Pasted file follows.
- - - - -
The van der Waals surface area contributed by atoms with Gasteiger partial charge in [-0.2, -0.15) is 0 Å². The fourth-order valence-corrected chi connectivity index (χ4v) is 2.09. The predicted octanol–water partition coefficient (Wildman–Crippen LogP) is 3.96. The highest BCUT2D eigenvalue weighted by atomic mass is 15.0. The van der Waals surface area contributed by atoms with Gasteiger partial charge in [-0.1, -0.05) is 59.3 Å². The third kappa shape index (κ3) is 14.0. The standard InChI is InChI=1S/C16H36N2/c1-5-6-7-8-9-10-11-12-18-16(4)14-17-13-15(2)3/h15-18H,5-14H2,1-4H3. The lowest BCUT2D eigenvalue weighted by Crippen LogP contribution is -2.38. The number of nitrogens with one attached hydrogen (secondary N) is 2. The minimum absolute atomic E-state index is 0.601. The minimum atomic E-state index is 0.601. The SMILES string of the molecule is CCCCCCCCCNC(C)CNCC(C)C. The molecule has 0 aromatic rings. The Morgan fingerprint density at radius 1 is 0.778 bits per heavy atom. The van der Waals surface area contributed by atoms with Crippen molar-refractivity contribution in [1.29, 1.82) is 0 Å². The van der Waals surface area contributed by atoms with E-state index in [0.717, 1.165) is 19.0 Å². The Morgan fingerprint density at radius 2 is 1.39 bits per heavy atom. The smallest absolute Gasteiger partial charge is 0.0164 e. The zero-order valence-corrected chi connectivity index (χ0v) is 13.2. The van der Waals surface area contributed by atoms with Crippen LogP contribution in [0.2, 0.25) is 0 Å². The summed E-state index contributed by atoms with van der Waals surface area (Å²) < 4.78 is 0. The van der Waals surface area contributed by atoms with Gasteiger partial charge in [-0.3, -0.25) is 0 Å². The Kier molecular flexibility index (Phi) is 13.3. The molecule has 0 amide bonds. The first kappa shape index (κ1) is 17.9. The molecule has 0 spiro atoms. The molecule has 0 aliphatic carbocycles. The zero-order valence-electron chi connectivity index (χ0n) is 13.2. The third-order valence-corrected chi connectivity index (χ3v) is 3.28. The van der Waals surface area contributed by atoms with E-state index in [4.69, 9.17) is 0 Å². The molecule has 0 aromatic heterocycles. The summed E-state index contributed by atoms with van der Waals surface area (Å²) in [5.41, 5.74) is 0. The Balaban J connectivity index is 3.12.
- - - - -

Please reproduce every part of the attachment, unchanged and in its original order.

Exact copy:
The van der Waals surface area contributed by atoms with Gasteiger partial charge in [-0.2, -0.15) is 0 Å². The fourth-order valence-corrected chi connectivity index (χ4v) is 2.09. The predicted octanol–water partition coefficient (Wildman–Crippen LogP) is 3.96. The highest BCUT2D eigenvalue weighted by atomic mass is 15.0. The van der Waals surface area contributed by atoms with Gasteiger partial charge in [-0.1, -0.05) is 59.3 Å². The third kappa shape index (κ3) is 14.0. The standard InChI is InChI=1S/C16H36N2/c1-5-6-7-8-9-10-11-12-18-16(4)14-17-13-15(2)3/h15-18H,5-14H2,1-4H3. The lowest BCUT2D eigenvalue weighted by Crippen LogP contribution is -2.38. The number of nitrogens with one attached hydrogen (secondary N) is 2. The minimum absolute atomic E-state index is 0.601. The minimum atomic E-state index is 0.601. The SMILES string of the molecule is CCCCCCCCCNC(C)CNCC(C)C. The molecule has 0 aromatic rings. The Morgan fingerprint density at radius 1 is 0.778 bits per heavy atom. The van der Waals surface area contributed by atoms with Crippen molar-refractivity contribution in [1.29, 1.82) is 0 Å². The van der Waals surface area contributed by atoms with E-state index in [0.717, 1.165) is 19.0 Å². The Morgan fingerprint density at radius 2 is 1.39 bits per heavy atom. The smallest absolute Gasteiger partial charge is 0.0164 e. The zero-order valence-corrected chi connectivity index (χ0v) is 13.2. The van der Waals surface area contributed by atoms with Crippen LogP contribution in [0.2, 0.25) is 0 Å². The summed E-state index contributed by atoms with van der Waals surface area (Å²) < 4.78 is 0. The van der Waals surface area contributed by atoms with Gasteiger partial charge in [-0.3, -0.25) is 0 Å². The Kier molecular flexibility index (Phi) is 13.3. The molecule has 0 amide bonds. The first kappa shape index (κ1) is 17.9. The molecule has 0 spiro atoms. The molecule has 0 aliphatic carbocycles. The zero-order valence-electron chi connectivity index (χ0n) is 13.2. The third-order valence-corrected chi connectivity index (χ3v) is 3.28. The van der Waals surface area contributed by atoms with E-state index in [4.69, 9.17) is 0 Å². The molecule has 0 aromatic heterocycles. The summed E-state index contributed by atoms with van der Waals surface area (Å²) in [5.41, 5.74) is 0. The Balaban J connectivity index is 3.12.